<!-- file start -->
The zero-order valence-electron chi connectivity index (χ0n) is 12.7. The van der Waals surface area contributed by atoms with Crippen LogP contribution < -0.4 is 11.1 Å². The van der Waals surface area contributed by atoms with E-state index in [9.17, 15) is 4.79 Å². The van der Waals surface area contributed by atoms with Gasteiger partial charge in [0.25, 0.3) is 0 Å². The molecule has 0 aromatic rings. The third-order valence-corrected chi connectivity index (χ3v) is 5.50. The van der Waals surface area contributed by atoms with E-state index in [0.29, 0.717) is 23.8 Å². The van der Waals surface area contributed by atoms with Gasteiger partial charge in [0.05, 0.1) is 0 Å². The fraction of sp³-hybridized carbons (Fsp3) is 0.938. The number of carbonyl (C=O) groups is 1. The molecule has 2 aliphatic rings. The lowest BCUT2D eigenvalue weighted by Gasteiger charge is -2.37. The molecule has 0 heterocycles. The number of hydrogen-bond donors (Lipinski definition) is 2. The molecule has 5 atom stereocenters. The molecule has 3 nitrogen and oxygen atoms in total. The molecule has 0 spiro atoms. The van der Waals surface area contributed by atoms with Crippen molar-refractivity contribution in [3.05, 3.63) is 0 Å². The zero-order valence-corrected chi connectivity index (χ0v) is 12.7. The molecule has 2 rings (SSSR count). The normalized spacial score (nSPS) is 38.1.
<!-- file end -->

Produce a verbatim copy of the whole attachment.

The zero-order valence-electron chi connectivity index (χ0n) is 12.7. The van der Waals surface area contributed by atoms with Crippen LogP contribution < -0.4 is 11.1 Å². The van der Waals surface area contributed by atoms with E-state index in [9.17, 15) is 4.79 Å². The van der Waals surface area contributed by atoms with Gasteiger partial charge in [0.25, 0.3) is 0 Å². The molecule has 0 aromatic rings. The third-order valence-corrected chi connectivity index (χ3v) is 5.50. The van der Waals surface area contributed by atoms with E-state index in [0.29, 0.717) is 23.8 Å². The van der Waals surface area contributed by atoms with Gasteiger partial charge in [0.05, 0.1) is 0 Å². The fraction of sp³-hybridized carbons (Fsp3) is 0.938. The number of carbonyl (C=O) groups is 1. The molecule has 2 aliphatic rings. The lowest BCUT2D eigenvalue weighted by Gasteiger charge is -2.37. The molecule has 0 heterocycles. The number of hydrogen-bond donors (Lipinski definition) is 2. The molecule has 5 atom stereocenters. The molecule has 3 nitrogen and oxygen atoms in total. The molecule has 0 spiro atoms. The van der Waals surface area contributed by atoms with Crippen molar-refractivity contribution in [3.05, 3.63) is 0 Å². The zero-order valence-corrected chi connectivity index (χ0v) is 12.7. The molecule has 2 rings (SSSR count). The normalized spacial score (nSPS) is 38.1.